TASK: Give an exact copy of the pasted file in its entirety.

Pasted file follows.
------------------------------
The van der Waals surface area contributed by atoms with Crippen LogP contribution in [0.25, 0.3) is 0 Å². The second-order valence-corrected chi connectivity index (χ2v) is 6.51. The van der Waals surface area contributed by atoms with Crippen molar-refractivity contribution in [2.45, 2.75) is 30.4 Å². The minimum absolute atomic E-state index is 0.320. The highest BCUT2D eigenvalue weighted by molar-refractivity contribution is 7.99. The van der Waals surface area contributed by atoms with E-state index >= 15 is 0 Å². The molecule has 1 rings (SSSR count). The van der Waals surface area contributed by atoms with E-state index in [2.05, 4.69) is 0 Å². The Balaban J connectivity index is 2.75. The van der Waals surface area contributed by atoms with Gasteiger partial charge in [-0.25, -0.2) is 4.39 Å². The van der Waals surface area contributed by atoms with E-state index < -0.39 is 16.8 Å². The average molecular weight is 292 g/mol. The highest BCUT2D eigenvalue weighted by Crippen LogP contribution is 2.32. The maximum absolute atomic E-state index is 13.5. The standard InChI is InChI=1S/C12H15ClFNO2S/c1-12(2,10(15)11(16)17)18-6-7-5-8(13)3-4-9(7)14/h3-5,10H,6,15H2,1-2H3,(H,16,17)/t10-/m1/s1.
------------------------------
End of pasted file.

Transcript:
The van der Waals surface area contributed by atoms with Crippen LogP contribution in [0.25, 0.3) is 0 Å². The second-order valence-corrected chi connectivity index (χ2v) is 6.51. The van der Waals surface area contributed by atoms with Crippen molar-refractivity contribution in [2.45, 2.75) is 30.4 Å². The minimum absolute atomic E-state index is 0.320. The highest BCUT2D eigenvalue weighted by molar-refractivity contribution is 7.99. The van der Waals surface area contributed by atoms with E-state index >= 15 is 0 Å². The molecule has 1 rings (SSSR count). The van der Waals surface area contributed by atoms with E-state index in [2.05, 4.69) is 0 Å². The Balaban J connectivity index is 2.75. The van der Waals surface area contributed by atoms with Gasteiger partial charge in [-0.25, -0.2) is 4.39 Å². The van der Waals surface area contributed by atoms with E-state index < -0.39 is 16.8 Å². The average molecular weight is 292 g/mol. The highest BCUT2D eigenvalue weighted by Crippen LogP contribution is 2.32. The maximum absolute atomic E-state index is 13.5. The standard InChI is InChI=1S/C12H15ClFNO2S/c1-12(2,10(15)11(16)17)18-6-7-5-8(13)3-4-9(7)14/h3-5,10H,6,15H2,1-2H3,(H,16,17)/t10-/m1/s1.